Salt City Seven: Defensive Issues Catch Up to the Jazz

November 5th, 2018 | by Dan Clayton

Defense is the focal point for the 4-5 Jazz. (Garrett Ellwood,

The Salt City Seven drops every Monday throughout the regular season, with seven regular features meant to relive the week in Jazzland from various angles. Check in every Monday for the quotes, stats, plays and performances that tell the stories from the last 168 hours in the world of the Jazz.

An important quote from Jazz players or personnel during the week.

“We aren’t talking. We aren’t connected.”

-Jazz guard Ricky Rubio, to SCH alumnus and current Athletic writer Ben Dowsett, on Utah’s defense

No six words more aptly sum up Utah’s week than those. Utah’s defense has been B-A-D. With a 116.8 D-Rating in their current 3-game slide, they’re the seventh-worst defense in the league over that stretch.

And Rubio’s right to signal that a lot of it is the result of bad communication. The Jazz constantly change up their pick-and-roll defense based on who they have on the floor, which opponents are involved in the P&R action, and a number of other factors. But that also means every time they guard one, each defender involved has to make a quick calculation as to what the correct scheme is, and too often lately, they have not been on the same page.

Watch two such miscommunications — each involving Rubio himself — where the two guys directly involved in the P&R defense get their wires crossed.

Derrick Rose feasted on Utah’s lack of defensive chemistry, scoring a career-high 50. In this first clip, you see Derrick Favors try to open a window for Rubio to go under the screen, but Rubio clearly expects Favors to show on Rose. And something similar happened against Memphis, when Georges Niang was supposed to show on Wayne Selden, but he released before giving Rubio a chance to get back in front of him.

“We aren’t talking. We aren’t connected.”

It’s not just on-ball action, either. The Jazz are getting forced into bad switches by their own lack of communication away from the ball.

On this screen away from the ball, Royce O’Neale appears to decide unilaterally that he and Rudy Gobert are to switch it, even though Gobert has given him ample room to get through. Gobert looks genuinely surprised, and is consequently late getting out to Malik Beasley’s shot.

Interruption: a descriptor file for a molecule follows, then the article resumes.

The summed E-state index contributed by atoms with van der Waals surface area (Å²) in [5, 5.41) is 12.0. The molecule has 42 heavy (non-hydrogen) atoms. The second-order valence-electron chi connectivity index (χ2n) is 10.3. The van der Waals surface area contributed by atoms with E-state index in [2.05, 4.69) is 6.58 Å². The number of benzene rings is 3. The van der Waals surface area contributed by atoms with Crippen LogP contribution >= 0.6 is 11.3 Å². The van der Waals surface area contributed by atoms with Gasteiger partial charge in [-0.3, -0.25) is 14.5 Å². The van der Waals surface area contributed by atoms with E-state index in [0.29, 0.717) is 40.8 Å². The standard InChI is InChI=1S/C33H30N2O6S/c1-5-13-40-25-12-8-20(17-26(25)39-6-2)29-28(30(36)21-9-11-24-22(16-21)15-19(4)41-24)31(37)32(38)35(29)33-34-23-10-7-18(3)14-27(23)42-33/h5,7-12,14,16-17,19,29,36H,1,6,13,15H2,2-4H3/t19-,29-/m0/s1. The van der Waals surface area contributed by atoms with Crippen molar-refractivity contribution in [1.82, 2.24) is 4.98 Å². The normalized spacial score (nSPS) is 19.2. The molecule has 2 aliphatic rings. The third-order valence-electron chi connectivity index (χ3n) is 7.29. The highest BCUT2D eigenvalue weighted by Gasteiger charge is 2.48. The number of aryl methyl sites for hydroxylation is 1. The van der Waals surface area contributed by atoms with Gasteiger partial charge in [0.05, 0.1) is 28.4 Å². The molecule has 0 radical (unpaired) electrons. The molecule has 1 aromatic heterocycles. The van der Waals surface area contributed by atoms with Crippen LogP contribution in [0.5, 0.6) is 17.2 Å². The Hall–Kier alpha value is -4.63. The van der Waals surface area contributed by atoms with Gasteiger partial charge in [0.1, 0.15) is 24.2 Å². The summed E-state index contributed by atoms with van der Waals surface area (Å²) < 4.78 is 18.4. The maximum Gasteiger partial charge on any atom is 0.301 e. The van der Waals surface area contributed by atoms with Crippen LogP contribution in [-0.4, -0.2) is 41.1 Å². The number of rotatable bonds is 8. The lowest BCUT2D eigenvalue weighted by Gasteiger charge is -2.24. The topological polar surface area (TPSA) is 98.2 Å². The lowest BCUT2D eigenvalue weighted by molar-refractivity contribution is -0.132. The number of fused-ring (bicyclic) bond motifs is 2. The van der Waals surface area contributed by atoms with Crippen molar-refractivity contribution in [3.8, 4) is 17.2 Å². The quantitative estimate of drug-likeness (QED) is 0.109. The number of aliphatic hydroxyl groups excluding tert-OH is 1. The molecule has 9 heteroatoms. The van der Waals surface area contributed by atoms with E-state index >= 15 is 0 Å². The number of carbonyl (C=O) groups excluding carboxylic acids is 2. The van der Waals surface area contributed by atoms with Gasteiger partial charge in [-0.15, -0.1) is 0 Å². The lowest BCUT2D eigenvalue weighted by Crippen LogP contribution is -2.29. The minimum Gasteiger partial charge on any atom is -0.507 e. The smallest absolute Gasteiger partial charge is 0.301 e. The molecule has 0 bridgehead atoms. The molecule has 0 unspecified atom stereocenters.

“We aren’t talking. We aren’t connected.”

The misunderstandings are also taking place among would-be helpers, too, and the result is a combination of over-helping and under-helping, either of which can be problematic.

In the first clip, you have O’Neale and Joe Ingles unsure as to who should come in to stunt Nikola Jokic’s roll. Usually the help comes from the weak corner, or the corner that is opposite the side the ball is going to, but since Jokic flipped the screen, there’s some confusion as to whose help this is, and nobody gets in front of the the Nuggets’ big man until way too late. And on the second one, Jae Crowder comes in off of his man on the strong side — you’re almost never supposed to help from the strong side — but who is he even guarding?

These are weird breakdowns to see from a team that has been such an elite defensive squad, and several of these mistakes were made by guys who are generally plus defenders. Give the opponents credit, too: Rose was on a surreal hot streak, Memphis’ stars are surgical about picking apart P&R defenses, and Denver runs a sophisticated offense. But those clips show that the bulk of the problem right now is that individual Jazz defenders aren’t always on the same page. On the ball, off the ball, and in help situations.

In other words… they aren’t talking. They aren’t connected.


Stats that tell the story of the week or highlight a timely topic.


Utah led 77-71 in Saturday’s fourth quarter in Denver, and then the Nuggets went on an 18-0 run during which Utah missed even their easy ones. The Jazz missed six straight shots within a few feet of the basket, got an empty free-throw trip from Gobert, saw a red-hot Crowder miss an open corner three, and turned the ball over twice. From up six to down 12, just like that.